Petrol stations using diesel to rip off motorists, Nigel Farage told by FairFuelUK group head

Howard Cox believes the apparent shortage of fuel is being used as a "cash cloud to rip us off easily"

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Petrol stations are using diesel to “rip off motorists”, FairFuelUK group CEO Howard Cox has told Nigel Farage on GB News.

Petrol and diesel prices have hit record highs in recent months following the Russian invasion of Ukraine.

This has left many drivers complaining that they are struggling to fill up their tanks as the cost-of-living crisis continues to bite.

Citing RAC Foundation figures yesterday, Mr Cox told Nigel: “Today's diesel wholesale price is 8p less than petrol but as you know it's 14p more, there's a 23p difference.”

Howard Cox talking to Nigel Farage
Howard Cox talking to Nigel Farage
A file photo of petrol and diesel pumps
A file photo of petrol and diesel pumps

Mr Cox added that he believes the apparent lack of availability of fuel is being used as a “cash cloud” to rip motorists off.

He continued: “They’re using that as their cash cloud to rip us off easily.

“Petrol is not so profitable at the moment, in fact some areas I understand they’re losing money in the forecourts.

“But why are they doing this? What we want is transparency and fair pricing.

“When you drive into garages and hear that oil prices have gone up or gone down, you have no idea what the price is going to be at pumps.”

Chancellor Rishi Sunak announced a 5p per litre cut in fuel duty in his Spring Statement earlier this year.

But ministers have been urged again to consider reducing VAT on fuel costs and introduce fuel rebate schemes.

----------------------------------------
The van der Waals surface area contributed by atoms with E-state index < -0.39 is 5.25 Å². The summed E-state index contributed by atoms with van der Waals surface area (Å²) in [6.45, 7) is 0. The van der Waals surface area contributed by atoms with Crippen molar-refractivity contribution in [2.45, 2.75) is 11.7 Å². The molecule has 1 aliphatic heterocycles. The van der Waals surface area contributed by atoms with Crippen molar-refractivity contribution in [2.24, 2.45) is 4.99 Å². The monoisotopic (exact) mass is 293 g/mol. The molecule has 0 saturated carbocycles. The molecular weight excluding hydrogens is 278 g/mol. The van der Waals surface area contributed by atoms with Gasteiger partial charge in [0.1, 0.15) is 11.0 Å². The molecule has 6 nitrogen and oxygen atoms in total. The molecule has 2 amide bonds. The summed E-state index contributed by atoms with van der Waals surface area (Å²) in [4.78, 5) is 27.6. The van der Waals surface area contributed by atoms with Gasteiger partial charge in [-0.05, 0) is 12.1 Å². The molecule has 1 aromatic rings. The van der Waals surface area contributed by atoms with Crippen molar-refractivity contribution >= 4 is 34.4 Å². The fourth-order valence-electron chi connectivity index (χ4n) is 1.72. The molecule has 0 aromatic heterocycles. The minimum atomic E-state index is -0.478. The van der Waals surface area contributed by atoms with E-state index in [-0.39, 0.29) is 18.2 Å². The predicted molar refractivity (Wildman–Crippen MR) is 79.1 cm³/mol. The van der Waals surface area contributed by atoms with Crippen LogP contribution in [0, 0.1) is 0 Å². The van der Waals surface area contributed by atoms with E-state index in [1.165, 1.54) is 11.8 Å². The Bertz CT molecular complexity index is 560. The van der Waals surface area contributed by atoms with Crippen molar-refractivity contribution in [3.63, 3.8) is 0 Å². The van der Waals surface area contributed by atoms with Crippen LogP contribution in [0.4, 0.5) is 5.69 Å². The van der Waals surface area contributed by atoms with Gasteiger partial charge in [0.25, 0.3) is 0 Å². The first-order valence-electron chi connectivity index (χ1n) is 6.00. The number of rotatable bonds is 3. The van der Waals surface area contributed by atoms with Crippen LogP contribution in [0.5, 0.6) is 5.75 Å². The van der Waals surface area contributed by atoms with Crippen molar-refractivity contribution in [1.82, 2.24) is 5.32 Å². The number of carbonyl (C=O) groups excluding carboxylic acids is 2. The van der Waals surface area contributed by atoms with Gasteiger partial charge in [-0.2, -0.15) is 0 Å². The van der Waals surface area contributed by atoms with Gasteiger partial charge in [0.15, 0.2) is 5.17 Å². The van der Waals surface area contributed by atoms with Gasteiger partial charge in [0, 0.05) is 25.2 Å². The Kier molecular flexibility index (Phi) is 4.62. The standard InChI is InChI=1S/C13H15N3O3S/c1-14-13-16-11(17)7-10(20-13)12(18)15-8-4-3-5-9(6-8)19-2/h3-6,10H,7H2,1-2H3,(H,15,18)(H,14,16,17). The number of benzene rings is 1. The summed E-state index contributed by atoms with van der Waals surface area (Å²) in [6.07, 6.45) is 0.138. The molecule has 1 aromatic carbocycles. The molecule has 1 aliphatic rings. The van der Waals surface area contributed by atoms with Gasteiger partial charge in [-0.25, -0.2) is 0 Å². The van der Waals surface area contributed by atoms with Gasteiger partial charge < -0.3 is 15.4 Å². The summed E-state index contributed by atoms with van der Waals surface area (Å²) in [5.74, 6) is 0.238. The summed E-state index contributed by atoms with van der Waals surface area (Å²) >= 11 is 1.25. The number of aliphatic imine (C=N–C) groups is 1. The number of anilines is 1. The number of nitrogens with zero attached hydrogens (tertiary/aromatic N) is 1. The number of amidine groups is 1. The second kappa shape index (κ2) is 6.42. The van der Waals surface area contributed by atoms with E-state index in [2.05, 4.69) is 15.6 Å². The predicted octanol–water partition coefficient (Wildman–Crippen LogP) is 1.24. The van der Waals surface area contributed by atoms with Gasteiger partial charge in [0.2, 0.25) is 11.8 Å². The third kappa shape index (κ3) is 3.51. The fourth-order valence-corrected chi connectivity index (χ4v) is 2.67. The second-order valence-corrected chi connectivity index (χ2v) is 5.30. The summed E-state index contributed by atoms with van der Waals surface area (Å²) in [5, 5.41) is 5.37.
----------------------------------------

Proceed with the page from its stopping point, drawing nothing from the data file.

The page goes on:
SNP MP Joanna Cherry told the Commons this week: “We all know that petrol and diesel prices have hit record highs and now the prospect of an embargo on Russian oil means they could increase further.

“Many of my Edinburgh south-west constituents are struggling to fill up their tanks for essential use. The RAC has called on the Chancellor to reduce VAT on fuel costs and many EU countries operate essential user fuel rebate schemes.

“Can the minister tell me what discussions he’s had with the Chancellor about employing similar schemes and similar cuts in the United Kingdom?”

To which Transport minister Andrew Stephenson responded: “I know (Business Secretary Kwasi Kwarteng) recently wrote to fuel companies to ensure that was being passed on.

“Treasury ministers continue to keep this matter under review and DfT (Department for Transport) ministers continue to have regular conversations with Treasury ministers about the importance of ensuring that motoring remains affordable to motorists.”